CRISPY TARO COOKIES RECIPE | www.Indonesian Recipes.com
picture from: http://www.tarobrand.com/

CRISPY TARO COOKIES – Taro cookies are cookies variant made of taro root with another common cookies ingredients such as wheat flour, margarine, butter, powdered sugar, dried milk, etc. Meanwhile, the description of cookies itself are small, flat, sweet, baked good, usually containing flour, eggs, sugar, and either butter, cooking oil or another oil or fat that may include other ingredients such as raisins, oats, chocolate chips or nuts. They are most commonly baked until crisp or just long enough that they remain soft, but some kinds of cookies are not baked at all. The softness of the cookies may depend on how long they are baked. Most people usually serve cookies with beverages such as milk, coffee or tea. Here, in Indonesia people usually serve many kinds of cookies in the festive occasions such as Eid al Fitr or Christmas.

On the other hand, taro is a starch-rich, globular fleshy taproot of aroid family plants that is a large perennial herbaceous plant growing up to 5-6 feet. It has large heart-shaped, frilly edged leaves at the end of long, stout petioles that appear like elephant’s ear in which some of the common names are cocoyam, dasheen, colocasia, elephant’s ear (plant and leaves), etc. Binomially, it belongs to the Araceae (aroid) family, in the large genus, Colocasia. Its underground root, known as corm, is one of the popular edible root vegetables in large parts Asia, Pacific islands, West Africa, and Amazonian regions of South America because those regions are marshy with wet soil and warm humid climates.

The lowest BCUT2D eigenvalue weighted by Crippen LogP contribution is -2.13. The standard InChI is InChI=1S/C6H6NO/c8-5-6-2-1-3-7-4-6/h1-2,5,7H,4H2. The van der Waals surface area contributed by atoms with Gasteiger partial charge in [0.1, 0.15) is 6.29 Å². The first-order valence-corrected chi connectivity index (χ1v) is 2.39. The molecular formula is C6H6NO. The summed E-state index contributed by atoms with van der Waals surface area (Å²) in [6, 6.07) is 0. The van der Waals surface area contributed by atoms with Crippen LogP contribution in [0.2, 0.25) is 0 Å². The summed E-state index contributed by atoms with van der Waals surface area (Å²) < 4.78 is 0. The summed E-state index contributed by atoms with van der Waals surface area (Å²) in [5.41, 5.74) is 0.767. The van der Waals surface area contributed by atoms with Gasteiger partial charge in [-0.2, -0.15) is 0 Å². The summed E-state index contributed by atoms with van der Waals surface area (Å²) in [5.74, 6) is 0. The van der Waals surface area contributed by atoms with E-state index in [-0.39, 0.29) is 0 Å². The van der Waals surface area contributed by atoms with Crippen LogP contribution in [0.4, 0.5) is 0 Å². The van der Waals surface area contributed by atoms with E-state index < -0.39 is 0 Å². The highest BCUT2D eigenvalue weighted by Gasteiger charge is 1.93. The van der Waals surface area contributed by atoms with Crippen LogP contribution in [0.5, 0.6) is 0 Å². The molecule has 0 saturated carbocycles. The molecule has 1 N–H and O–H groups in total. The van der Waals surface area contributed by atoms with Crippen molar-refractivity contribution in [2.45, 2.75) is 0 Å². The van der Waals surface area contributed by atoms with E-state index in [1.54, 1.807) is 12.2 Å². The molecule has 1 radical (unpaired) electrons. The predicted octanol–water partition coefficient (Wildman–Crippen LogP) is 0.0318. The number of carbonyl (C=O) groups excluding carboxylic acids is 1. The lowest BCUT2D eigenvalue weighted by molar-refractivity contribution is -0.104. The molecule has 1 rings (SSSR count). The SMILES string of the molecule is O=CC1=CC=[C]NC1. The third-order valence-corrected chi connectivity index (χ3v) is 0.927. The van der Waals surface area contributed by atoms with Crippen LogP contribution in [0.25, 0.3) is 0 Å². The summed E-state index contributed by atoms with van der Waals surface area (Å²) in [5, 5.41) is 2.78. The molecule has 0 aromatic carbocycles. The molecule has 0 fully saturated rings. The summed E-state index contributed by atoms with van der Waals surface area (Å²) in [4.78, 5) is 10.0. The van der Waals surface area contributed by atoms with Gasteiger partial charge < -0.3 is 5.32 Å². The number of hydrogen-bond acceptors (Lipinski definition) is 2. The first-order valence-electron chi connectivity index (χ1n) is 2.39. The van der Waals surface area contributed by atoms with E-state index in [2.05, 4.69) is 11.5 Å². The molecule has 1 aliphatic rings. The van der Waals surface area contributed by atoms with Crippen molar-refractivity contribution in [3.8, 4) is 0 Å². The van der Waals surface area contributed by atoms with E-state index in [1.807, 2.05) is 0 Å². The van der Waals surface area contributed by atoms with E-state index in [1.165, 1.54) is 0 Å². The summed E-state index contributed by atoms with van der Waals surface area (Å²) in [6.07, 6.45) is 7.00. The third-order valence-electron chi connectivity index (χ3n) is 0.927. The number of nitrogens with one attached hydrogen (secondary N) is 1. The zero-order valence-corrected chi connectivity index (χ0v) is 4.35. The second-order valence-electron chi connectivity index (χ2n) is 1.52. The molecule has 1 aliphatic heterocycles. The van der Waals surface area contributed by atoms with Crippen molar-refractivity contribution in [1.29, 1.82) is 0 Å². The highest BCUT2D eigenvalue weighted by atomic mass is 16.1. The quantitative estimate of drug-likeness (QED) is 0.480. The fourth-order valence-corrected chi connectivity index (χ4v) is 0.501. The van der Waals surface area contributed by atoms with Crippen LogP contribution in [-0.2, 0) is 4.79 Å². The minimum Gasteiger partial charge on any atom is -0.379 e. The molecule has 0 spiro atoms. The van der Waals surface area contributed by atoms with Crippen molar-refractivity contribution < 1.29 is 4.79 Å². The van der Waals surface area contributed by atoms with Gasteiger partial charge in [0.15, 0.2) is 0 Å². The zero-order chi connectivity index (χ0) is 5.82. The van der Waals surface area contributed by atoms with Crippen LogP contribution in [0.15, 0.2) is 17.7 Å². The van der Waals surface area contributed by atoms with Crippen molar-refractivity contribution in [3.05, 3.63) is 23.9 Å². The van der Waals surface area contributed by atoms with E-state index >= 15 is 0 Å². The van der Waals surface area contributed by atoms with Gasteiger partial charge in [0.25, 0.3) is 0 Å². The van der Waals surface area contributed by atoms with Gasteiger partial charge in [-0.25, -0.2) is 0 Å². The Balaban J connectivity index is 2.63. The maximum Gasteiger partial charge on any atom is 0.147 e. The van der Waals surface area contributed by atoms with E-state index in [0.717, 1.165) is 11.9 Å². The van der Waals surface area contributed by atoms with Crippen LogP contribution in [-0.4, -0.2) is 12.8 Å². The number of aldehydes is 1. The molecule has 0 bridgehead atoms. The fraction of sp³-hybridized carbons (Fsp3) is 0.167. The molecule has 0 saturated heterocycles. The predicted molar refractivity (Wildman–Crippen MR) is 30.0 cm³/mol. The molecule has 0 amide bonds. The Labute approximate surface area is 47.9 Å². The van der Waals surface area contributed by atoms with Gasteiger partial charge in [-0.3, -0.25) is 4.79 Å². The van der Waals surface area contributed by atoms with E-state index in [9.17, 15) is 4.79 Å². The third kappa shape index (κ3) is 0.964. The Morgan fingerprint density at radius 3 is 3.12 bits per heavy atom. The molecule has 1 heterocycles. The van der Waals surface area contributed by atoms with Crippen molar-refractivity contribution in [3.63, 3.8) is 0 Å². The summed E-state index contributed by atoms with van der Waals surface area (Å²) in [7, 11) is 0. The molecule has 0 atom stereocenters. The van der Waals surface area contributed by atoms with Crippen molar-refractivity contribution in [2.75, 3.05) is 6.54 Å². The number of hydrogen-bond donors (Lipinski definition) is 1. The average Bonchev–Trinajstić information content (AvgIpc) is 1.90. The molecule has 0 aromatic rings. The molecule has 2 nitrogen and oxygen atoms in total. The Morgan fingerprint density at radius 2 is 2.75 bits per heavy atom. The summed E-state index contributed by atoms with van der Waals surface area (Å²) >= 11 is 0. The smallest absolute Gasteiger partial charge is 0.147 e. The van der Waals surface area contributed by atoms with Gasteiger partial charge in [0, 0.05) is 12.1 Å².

The corm grows to a size of a turnip, has globular or oblong shape with brown fibrous skin which surface is marked by circular rings indicating points of attachment of scaly leaves. Inside, its flesh is white to cream-yellow, but may feature different colors depending upon cultivar types. Usually, it has average-size corm about 2-4 pounds in weight. You know guys, it’s delicious, crispy-textured meat becomes soft and edible once cooked and has nutty flavor just like that of water chestnuts.

So good right? To taste it, we can just steam it or we can even make it as cookies like the following recipe called Crispy Taro Cookies.


  • 350 g wheat flour
  • 150 g margarine
  • 100 g butter
  • 125 g powdered sugar
  • 2 tbsp. dried milk
  • 2 egg yolks
  • ½ vanilla extract
  • 1 kg taro


  1. Cleanse the taro, then slice and steam until well cooked, lastly you should mash the taro.
  2. Mix the wheat flour, margarine, butter, powdered sugar, dried milk, vanilla extract, egg yolks until combined. Then knead the mixture until smooth, combined, and dull.
  3. Mold the mixture according to your taste then bake using medium heat until well baked.
  4. Let the cookies cool then store them in the air-proof container.


Well, taro contains many beneficial nutrients that are good for our health, for example, the corms are free from gluten protein. They carry high-quality nutrition profile comprising of dietary fiber, and antioxidants in addition to moderate proportions of minerals, and vitamins. It is one of the finest sources dietary fibers; 100 g flesh provides 4.1 g or 11% of daily-requirement of dietary fiber. The corms possess more calories than potatoes, 100 grams of it provides 112 calories which calorie value chiefly comes from complex carbohydrates, amylose and amylopectin. Further, the corms provide healthy amounts of some of important minerals like zinc, magnesium, copper, iron, and manganese. In addition, the root has very good amounts of potassium. Potassium is an important component of cell and body fluids that help regulate heart rate and blood pressure.


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About Istika

Why worry too much to eat? One cannot think well, love well, sleep well if one has not dined well. Enjoy the life and enjoy the meal.

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